Outdoor Retailer Summer Market 2007 continued the theme of positive vibe and energy begun earlier in the year at Winter Market, as most of the retailers, exhibitors and reps our team encountered sported wide-brimmed smiles and upbeat attitudes.
No, not everything was perfect, and never is at any trade show, with this year marking the second year of an expanded Summer Market under one roof with just about every square inch of exhibit hall space (everything short of bathroom stalls were fair game it appeared) bursting with booths – though not necessarily traffic.
While the main floor was constantly bustling with buzz and traffic, those languishing in off-the-beaten-path booth locations were not exactly brimming with happiness, though we did experience many exhibitors in these locations hanging out with the requisite level of humor still in tact. "The only retailers I've seen in two days are lost, and just stopping by to ask how to get somewhere else," one exhibitor told us with a wry smile. Another told us that while he had seen a few retailers, some completely by mistake who were lost but ended up staying for a presentation, the meetings had been good with the potential for actual orders and new business.
Traffic flow seemed to have improved dramatically (in the humble opinion of SNEWS®), and map location markers and destination arrows adhered to the carpets in main traffic aisles (numerous folks standing right on top of them had no idea they were there however), but many people still got lost. Improved mapping, signage and finding ways to direct traffic into the out-of-the-way corners are issues that Outdoor Retailer management has indicated they are going to aggressively address for future shows, because Summer Market isn't getting any smaller.
Total attendance (and keep in mind these are preliminary numbers that have not been audited) was basically flat, with 21,754 reported compared with 21,711 in 2006 (the audited number in 2006 lowered this number to 20,439). The number of buyers was reported at 6,427, up slightly from 6,143 in 2006. Store numbers, however dipped slightly, from 2,529 in 2006 to 2,478 in 2007. This could be indicative of increasing consolidation, as well as more retail owners simply deciding to come only on alternate years if at all – SNEWS® has long held that if you miss the national show, you are doing your business a disservice. Media attendance, which did not have the impetus to come with a headliner like Interior Secretary Dick Kempthorne's attendance in 2006, dropped significantly from 461 in 2006 to 391 in 2007.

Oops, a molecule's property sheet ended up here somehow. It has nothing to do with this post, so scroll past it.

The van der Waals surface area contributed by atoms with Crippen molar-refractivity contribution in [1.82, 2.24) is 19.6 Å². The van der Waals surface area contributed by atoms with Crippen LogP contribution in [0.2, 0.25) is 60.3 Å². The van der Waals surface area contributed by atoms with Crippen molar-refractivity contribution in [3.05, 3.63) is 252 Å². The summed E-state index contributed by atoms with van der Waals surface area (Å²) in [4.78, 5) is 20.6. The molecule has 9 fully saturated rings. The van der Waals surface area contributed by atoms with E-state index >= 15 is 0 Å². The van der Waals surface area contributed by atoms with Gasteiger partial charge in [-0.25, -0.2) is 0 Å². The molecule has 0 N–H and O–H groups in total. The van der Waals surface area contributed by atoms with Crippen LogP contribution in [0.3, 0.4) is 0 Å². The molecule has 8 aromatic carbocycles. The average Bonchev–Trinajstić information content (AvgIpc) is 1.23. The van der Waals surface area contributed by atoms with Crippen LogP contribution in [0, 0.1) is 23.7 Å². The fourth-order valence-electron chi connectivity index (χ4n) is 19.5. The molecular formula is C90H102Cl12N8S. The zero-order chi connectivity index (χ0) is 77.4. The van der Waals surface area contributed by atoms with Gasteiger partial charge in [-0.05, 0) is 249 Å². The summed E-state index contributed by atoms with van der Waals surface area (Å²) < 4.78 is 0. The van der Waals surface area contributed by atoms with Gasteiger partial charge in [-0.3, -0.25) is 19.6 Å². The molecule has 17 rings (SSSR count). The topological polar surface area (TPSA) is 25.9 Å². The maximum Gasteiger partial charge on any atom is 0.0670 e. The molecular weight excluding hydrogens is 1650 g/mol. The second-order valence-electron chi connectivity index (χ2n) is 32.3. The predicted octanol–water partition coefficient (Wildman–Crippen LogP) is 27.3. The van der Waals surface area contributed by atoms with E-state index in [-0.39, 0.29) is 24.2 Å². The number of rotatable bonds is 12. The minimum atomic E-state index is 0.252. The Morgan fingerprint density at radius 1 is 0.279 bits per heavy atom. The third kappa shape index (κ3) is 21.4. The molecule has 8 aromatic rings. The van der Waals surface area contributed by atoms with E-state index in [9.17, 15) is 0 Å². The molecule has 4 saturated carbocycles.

The number of exhibiting companies jumped dramatically, however, up to 1,052 from 967 in 2006. Not surprisingly, exhibit space jumped up too, coming in at a whopping 420,325 in 2007 compared to 400,200 in 2006.
Over the next few weeks, and beginning with climbing and footwear coverage this week (our reports on the Open Air Demo and the BOB Awards ran last week), the SNEWS® team will be bringing you the most complete and in-depth coverage of Outdoor Retailer Summer Market 2007, from parties to special events to press conferences to product trends, as well as coverage of the whispers heard in the aisles and corners of booths. Our trade show coverage begins now, with a few quick peeks to whet your appetite.
Off the beaten path: Who knew you didn't have to go halfway around the world to partake of authentic Nepalese food—you could just wander to the edge of Salt Lake City's downtown. Open for the last two years, the Himalayan Kitchen has become a draw for show attendees clamoring for the Nepali dishes with an undercurrent of Indian influence -- tandoori, tikka masala, curries, kurma and momos. Mmmm… It's not unheard of to rub elbows in the "waiting area" outside the restaurant's door (i.e., the sidewalk) with the likes of mountaineer Conrad Anker, Patagonia Ambassador Beth Livingston or Medicines Global's Janice Belson. (Anker and his wife, Jennifer, even had a three-man contingent of visiting Sherpas from the Khumbu Climbing School with them.) The owners -- one of which is a paragliding pioneer in his home country -- are happy to chat with visitors about the food and their homeland.
Party saturation: Breaking away from the party pack, Horny Toad hosted its annual live music fest on the third night of Summer Market at Café Molise, featuring two rising indie musical talents -- The White Buffalo and The Elevaters. In its eighth year, it was wisely timed toward the end of the show as a few diehard Toads have been known to breakfast at Café Molise the next morning.
Easy to slip in when the doors opened at 8 p.m., the crowd started to get more hip-grindingly close as nearly 700 people (retailers and manufacturers alike) flowed in, realizing this was one of the few rabble-rousing events of the night. (Drinks were free -- as long as you ordered beer, wine or a margarita. Anything else and you were on your own dime.)
Walking in, partygoers were initially greeted by the sounds of The White Buffalo, its three members jamming acoustic rock style. Later in the night, The Elevaters sextet kicked it up a notch with a style blending funk, rock, soul, and urban-alternative music that got the crowd dancin' and sweatin' in the evening heat.
Horny Toad's Tami Snow told SNEWS®, "Toads like to have fun and like to bring fun gatherings with good music to our industry and our friends. And, it is a good way to help support and share some of our favorite, up-and-coming artists."